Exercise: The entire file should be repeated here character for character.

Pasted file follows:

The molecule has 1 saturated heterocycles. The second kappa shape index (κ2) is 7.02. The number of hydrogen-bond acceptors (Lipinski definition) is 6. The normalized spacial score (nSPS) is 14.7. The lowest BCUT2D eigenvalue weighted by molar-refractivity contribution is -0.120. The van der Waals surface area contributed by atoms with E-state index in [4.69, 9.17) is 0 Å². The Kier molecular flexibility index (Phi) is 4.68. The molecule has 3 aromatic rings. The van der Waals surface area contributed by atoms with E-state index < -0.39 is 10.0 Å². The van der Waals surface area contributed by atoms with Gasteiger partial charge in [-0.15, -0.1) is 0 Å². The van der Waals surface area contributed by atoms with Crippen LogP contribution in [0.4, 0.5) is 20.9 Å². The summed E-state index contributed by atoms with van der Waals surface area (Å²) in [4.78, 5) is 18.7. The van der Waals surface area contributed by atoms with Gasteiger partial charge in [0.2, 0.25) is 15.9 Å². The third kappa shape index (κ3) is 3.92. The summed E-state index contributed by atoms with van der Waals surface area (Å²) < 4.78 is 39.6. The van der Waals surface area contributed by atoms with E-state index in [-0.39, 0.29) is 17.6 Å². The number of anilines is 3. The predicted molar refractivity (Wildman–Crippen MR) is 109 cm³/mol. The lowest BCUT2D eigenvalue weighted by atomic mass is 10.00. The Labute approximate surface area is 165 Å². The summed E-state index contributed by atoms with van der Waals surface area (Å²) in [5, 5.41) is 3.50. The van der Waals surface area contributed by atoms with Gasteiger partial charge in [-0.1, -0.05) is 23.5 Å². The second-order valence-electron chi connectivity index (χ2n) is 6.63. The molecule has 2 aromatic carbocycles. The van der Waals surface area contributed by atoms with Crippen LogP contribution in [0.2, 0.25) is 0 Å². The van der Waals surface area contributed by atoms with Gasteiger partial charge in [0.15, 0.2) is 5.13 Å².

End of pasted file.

The molecule has 1 saturated heterocycles. The second kappa shape index (κ2) is 7.02. The number of hydrogen-bond acceptors (Lipinski definition) is 6. The normalized spacial score (nSPS) is 14.7. The lowest BCUT2D eigenvalue weighted by molar-refractivity contribution is -0.120. The van der Waals surface area contributed by atoms with E-state index in [4.69, 9.17) is 0 Å². The Kier molecular flexibility index (Phi) is 4.68. The molecule has 3 aromatic rings. The van der Waals surface area contributed by atoms with E-state index < -0.39 is 10.0 Å². The van der Waals surface area contributed by atoms with Gasteiger partial charge in [-0.15, -0.1) is 0 Å². The van der Waals surface area contributed by atoms with Crippen LogP contribution in [0.4, 0.5) is 20.9 Å². The summed E-state index contributed by atoms with van der Waals surface area (Å²) in [4.78, 5) is 18.7. The van der Waals surface area contributed by atoms with Gasteiger partial charge in [0.2, 0.25) is 15.9 Å². The third kappa shape index (κ3) is 3.92. The summed E-state index contributed by atoms with van der Waals surface area (Å²) < 4.78 is 39.6. The van der Waals surface area contributed by atoms with E-state index in [-0.39, 0.29) is 17.6 Å². The number of anilines is 3. The predicted molar refractivity (Wildman–Crippen MR) is 109 cm³/mol. The lowest BCUT2D eigenvalue weighted by atomic mass is 10.00. The Labute approximate surface area is 165 Å². The summed E-state index contributed by atoms with van der Waals surface area (Å²) in [5, 5.41) is 3.50. The van der Waals surface area contributed by atoms with Gasteiger partial charge in [-0.1, -0.05) is 23.5 Å². The second-order valence-electron chi connectivity index (χ2n) is 6.63. The molecule has 2 aromatic carbocycles. The van der Waals surface area contributed by atoms with Crippen LogP contribution in [0.2, 0.25) is 0 Å². The van der Waals surface area contributed by atoms with Gasteiger partial charge in [0.15, 0.2) is 5.13 Å².